Outdoors Unlimited

The Magnolia State is a Southern Man’s Paradise

Mississippi offers abundant recreational opportunities for anyone who wishes to step outside and appreciate nature.

  On the Gulf Coast, anglers can enjoy fishing for many freshwater and saltwater species all year long in diverse habitats. All Mississippi rivers and lakes teem with largemouth bass, crappie, catfish, bluegills and other fish. In many places, like the river deltas, anglers frequently catch fresh and saltwater species, including redfish, speckled trout, flounder and bass, at the same time on the same baits.

  In the nearshore waters of Mississippi Sound, fishermen catch trout and redfish, but the catch might also include Spanish mackerel, bluefish, cobia, tripletail and other species. Head offshore to fish for several grouper and snapper species, king mackerel, mahi mahi, wahoo, tuna, sailfish, swordfish and marlin. Depending upon the location and season, the catch might include more than a dozen species in a day.

  East Pearl River forms part of the Louisiana-Mississippi line and creates a fertile marshland between the state line and Waveland. Farther east, Bay St. Louis covers 27 square miles near Pass Christian. Several feeder streams, including the Jourdan and Wolf rivers, feed into it. Besides fishing, the bays, rivers and bayous offer outstanding kayaking opportunities.

“People fishing Bay St. Louis don’t need to travel far to catch fish,” explained Sonny Schindler with Shore Thing Fishing Charters. “People can catch several species near the bridges crossing the bay entrance.”

  Between Biloxi and Ocean Springs, the Back Bay provides a variety of incredible fishing opportunities. The Tchoutacabouffa and Biloxi rivers and several bayous flow into the system. Throughout the entire estuary and adjacent waters, anglers often find excellent fishing for several species.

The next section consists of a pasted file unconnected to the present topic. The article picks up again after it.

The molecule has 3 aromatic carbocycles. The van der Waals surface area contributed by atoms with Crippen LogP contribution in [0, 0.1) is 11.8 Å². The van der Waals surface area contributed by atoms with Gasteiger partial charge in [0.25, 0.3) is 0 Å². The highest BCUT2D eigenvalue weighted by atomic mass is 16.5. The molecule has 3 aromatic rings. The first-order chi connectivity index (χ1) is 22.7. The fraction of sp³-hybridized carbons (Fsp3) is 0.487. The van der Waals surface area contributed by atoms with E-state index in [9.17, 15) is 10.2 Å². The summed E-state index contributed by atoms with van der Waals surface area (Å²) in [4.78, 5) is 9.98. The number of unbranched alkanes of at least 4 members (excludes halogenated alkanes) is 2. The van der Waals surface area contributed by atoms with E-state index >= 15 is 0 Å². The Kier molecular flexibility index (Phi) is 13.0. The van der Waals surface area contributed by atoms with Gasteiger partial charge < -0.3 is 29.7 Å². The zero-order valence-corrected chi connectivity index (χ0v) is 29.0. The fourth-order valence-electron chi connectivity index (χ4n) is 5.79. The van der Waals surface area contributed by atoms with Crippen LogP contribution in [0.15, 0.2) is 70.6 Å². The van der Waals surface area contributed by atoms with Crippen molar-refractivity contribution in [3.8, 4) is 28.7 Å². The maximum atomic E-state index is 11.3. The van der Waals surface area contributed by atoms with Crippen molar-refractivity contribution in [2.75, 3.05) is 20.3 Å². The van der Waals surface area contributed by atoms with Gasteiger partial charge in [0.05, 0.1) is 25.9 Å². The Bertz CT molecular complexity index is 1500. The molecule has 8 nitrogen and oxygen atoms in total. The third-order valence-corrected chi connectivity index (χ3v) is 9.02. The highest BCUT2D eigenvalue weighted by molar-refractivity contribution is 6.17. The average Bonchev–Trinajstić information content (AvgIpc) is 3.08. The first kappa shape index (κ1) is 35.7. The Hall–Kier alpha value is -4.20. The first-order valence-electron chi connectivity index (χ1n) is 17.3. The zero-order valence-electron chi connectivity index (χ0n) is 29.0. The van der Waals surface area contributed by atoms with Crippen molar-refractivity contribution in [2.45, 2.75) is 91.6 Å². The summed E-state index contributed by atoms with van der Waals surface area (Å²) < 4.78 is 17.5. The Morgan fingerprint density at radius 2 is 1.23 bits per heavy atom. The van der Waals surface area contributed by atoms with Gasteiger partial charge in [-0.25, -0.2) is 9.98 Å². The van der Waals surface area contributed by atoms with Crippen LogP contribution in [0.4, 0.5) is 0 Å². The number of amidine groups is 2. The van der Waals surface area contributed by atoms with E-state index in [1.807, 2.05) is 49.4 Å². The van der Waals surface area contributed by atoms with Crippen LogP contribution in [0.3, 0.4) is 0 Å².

“Fishing around Biloxi is really awesome,” reported Robert Brodie of Team Brodie Charters in Biloxi. “People can fish in the Gulf of Mexico, the rivers, around the islands, off the beaches and in the bays for many different species.”

  Several barrier islands provide abundant recreational opportunities to include fishing, swimming, hiking or just sunning on the beaches. History buffs might tour Fort Massachusetts, a Civil War fort on Ship Island.

  The Pascagoula River creates a vast wilderness of streams when it flows into Mississippi Sound near Moss Point. These streams offer excellent paddling and fishing prospects. Just to the north, people can hunt deer, small game and waterfowl in the Pascagoula River Wildlife Management Area and other WMAs.

  Six national forests cover more than a million acres of Mississippi, preserving diverse habitats for future generations. These lands allow hunting, hiking, biking, paddling, horseback riding and other recreational activities.

  The largest national forest in Mississippi, De Soto National Forest covers 518,587 acres south of Hattiesburg. The Black Creek Wilderness covers 5,052 acres. Popular for canoeing, camping and fishing, Black Creek flows into the Pascagoula River. The Leaf River Wilderness covers about 42,000 acres in Greene County.

  People can hike the Black Creek Trail, the Tuxachanie Trail and other trails. The first five miles of the Tuxachanie allow easy access for people in wheelchairs or with other disabilities. People can also hike trails in the Mississippi Sandhill Crane National Wildlife Refuge near Gautier.

  On any day of the year, people living in South Mississippi can find something to do outdoors with just a short drive. The problem comes in deciding what to do!

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